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Bahrain locked down after 5 protesters killed

MANAMA, Bahrain — Bahrain's leaders banned public gatherings and sent tanks into the streets Thursday, intensifying a crackdown that killed five antigovernment protesters, wounded more than 200 and turned a hospital into a cauldron of anguish and rage against the monarchy.

After allowing several days of rallies in the capital of Manama by disaffected Shiites, the island nation's Sunni rulers unleashed riot police who stormed a protest encampment in Pearl Square before dawn, firing tear gas, beating demonstrators or blasting them with shotgun sprays of birdshot. Along with two who died in clashes with police Monday, the new killings brought the death toll this week in Bahrain to seven.

The willingness to resort to violence against largely peaceful demonstrators was a sign of how deeply the monarchy fears the repercussions of a prolonged wave of protests. In the government's first public comment on the crackdown, Foreign Minister Khalid al Khalifa said it was necessary because the demonstrators were "polarizing the country" and pushing it to the "brink of the sectarian abyss."

He called the violence "regrettable," said the deaths would be investigated and added that authorities chose to clear the square by force at 3 a.m. — when the fewest number of people would be in the square — "to minimize any possibility of casualties."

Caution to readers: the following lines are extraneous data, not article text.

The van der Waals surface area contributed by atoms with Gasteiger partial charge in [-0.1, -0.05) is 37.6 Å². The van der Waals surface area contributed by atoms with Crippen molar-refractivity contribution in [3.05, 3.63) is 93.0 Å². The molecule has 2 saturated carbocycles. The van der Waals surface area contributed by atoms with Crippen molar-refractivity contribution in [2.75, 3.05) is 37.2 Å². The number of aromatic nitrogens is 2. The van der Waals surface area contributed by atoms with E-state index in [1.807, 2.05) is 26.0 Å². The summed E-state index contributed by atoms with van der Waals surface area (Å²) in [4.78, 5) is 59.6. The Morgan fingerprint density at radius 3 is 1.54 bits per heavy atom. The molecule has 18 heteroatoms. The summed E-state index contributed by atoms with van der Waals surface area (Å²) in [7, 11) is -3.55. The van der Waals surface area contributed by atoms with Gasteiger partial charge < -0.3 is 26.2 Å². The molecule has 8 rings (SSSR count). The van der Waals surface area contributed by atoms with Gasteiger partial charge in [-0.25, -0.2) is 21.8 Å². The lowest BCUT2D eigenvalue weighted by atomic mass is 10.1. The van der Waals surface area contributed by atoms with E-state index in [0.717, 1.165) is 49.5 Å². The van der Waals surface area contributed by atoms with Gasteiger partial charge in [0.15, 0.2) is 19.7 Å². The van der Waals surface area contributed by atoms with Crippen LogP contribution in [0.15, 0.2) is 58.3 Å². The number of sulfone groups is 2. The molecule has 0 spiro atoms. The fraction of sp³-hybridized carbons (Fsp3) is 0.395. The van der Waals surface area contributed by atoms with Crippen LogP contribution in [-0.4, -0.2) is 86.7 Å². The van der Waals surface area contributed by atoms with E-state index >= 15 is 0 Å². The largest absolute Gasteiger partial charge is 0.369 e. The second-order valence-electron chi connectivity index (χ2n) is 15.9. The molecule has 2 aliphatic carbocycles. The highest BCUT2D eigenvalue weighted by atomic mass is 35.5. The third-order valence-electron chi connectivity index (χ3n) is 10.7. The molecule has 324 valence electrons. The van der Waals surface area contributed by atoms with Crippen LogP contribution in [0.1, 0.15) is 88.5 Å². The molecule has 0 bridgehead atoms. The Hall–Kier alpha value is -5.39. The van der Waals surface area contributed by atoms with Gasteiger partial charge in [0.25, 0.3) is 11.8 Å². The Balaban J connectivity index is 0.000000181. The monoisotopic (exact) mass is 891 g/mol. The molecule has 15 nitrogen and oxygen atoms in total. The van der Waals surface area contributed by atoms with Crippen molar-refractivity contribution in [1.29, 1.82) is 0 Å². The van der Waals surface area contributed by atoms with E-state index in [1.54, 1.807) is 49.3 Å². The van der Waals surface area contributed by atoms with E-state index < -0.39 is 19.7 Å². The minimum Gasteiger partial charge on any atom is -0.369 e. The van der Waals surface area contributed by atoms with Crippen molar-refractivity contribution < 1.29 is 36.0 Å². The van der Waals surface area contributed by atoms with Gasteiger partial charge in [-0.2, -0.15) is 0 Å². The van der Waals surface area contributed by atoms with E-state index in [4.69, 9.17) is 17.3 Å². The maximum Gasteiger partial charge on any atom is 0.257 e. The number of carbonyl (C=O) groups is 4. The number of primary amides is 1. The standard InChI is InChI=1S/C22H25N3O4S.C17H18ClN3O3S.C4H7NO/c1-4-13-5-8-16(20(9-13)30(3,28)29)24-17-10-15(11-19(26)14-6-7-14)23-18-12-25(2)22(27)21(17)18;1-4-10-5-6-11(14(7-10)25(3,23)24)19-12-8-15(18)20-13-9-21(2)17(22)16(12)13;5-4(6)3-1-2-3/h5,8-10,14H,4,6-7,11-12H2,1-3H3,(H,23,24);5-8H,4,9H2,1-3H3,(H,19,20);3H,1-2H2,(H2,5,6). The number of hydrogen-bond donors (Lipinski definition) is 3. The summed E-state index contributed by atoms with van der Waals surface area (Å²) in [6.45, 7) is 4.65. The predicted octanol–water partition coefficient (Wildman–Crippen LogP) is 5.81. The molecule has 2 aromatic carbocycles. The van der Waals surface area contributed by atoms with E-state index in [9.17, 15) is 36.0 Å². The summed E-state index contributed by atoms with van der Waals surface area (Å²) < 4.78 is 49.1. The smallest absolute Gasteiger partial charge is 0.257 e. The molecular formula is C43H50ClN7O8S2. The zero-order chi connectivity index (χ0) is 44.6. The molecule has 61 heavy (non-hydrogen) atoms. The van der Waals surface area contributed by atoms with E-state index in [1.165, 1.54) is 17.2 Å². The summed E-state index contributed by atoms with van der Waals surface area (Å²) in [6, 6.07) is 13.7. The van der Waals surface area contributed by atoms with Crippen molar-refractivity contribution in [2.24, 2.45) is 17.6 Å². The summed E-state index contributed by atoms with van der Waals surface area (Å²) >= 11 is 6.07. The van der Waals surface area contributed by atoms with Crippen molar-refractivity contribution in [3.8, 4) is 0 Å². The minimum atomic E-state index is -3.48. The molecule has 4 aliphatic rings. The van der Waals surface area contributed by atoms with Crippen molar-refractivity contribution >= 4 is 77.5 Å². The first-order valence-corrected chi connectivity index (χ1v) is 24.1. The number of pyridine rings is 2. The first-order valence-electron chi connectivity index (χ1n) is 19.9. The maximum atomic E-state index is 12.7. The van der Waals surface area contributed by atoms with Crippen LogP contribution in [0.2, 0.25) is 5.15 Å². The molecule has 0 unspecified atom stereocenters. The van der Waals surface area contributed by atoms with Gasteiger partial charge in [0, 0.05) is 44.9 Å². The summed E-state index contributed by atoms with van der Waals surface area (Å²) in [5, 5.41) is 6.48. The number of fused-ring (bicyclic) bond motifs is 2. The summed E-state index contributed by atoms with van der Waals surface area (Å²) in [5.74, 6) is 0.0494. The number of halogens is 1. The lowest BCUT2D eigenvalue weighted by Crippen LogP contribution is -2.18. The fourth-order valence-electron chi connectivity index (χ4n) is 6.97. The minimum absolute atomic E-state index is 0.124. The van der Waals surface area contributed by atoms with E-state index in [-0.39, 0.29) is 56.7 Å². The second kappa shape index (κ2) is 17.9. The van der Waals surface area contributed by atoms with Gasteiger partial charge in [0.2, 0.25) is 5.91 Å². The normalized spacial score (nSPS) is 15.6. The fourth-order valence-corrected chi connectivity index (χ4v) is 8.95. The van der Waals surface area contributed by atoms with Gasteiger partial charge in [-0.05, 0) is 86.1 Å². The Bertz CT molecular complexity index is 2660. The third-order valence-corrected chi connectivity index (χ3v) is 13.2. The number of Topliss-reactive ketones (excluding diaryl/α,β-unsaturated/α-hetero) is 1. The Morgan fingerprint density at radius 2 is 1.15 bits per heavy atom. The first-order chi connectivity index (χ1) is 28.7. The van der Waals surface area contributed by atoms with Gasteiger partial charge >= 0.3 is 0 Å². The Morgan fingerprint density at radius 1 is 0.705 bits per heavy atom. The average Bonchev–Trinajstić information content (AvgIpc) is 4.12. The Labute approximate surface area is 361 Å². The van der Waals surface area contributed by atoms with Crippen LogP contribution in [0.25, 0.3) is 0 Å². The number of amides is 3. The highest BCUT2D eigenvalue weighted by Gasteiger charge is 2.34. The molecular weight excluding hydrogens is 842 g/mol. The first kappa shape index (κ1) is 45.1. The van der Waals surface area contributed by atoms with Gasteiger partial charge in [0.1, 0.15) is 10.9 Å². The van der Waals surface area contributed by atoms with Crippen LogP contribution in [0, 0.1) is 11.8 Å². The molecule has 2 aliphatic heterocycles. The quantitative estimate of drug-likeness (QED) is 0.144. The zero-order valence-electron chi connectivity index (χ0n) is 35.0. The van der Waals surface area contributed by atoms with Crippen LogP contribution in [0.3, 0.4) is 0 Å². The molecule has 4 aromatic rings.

Many of the protesters were sleeping and said they received little warning of the assault.

In the wake of the bloodshed, angry demonstrators who milled around one hospital for treatment or to transport wounded friends and relatives chanted: "The regime must go!"

They stomped on and burned pictures of King Hamad bin Isa al Khalifa outside the emergency ward at Salmaniya Medical Complex, the main hospital where most of the casualties were taken.

"We are even angrier now," shouted Makki Abu Taki, after viewing the birdshot-riddled body of his son in the hospital morgue. "They think they can clamp down on us, but they have made us angrier. We will take to the streets in larger numbers and honor our martyrs. The time for al Khalifa has ended."

• • •

Manama was effectively shut down Thursday. For the first time in the crisis, tanks and armored personnel carriers rolled into the streets and military checkpoints were set up. The Interior Ministry warned Bahrainis in mobile phone text messages to stay off the streets. Banks and other key institutions did not open, and workers stayed home, unable or too afraid to pass through checkpoints to get to their jobs.

Bahrain's Parliament — minus opposition lawmakers who are staging a boycott — met in emergency session. One pro-government member, Jamila Salman, broke into tears. A leader of the Shiite opposition Abdul-Jalil Khalil said 18 lawmakers resigned to protest the killings.

Hours after the square was cleared, the military announced a ban on gatherings and said on state TV that it had "key parts" of the capital under its control.

• • •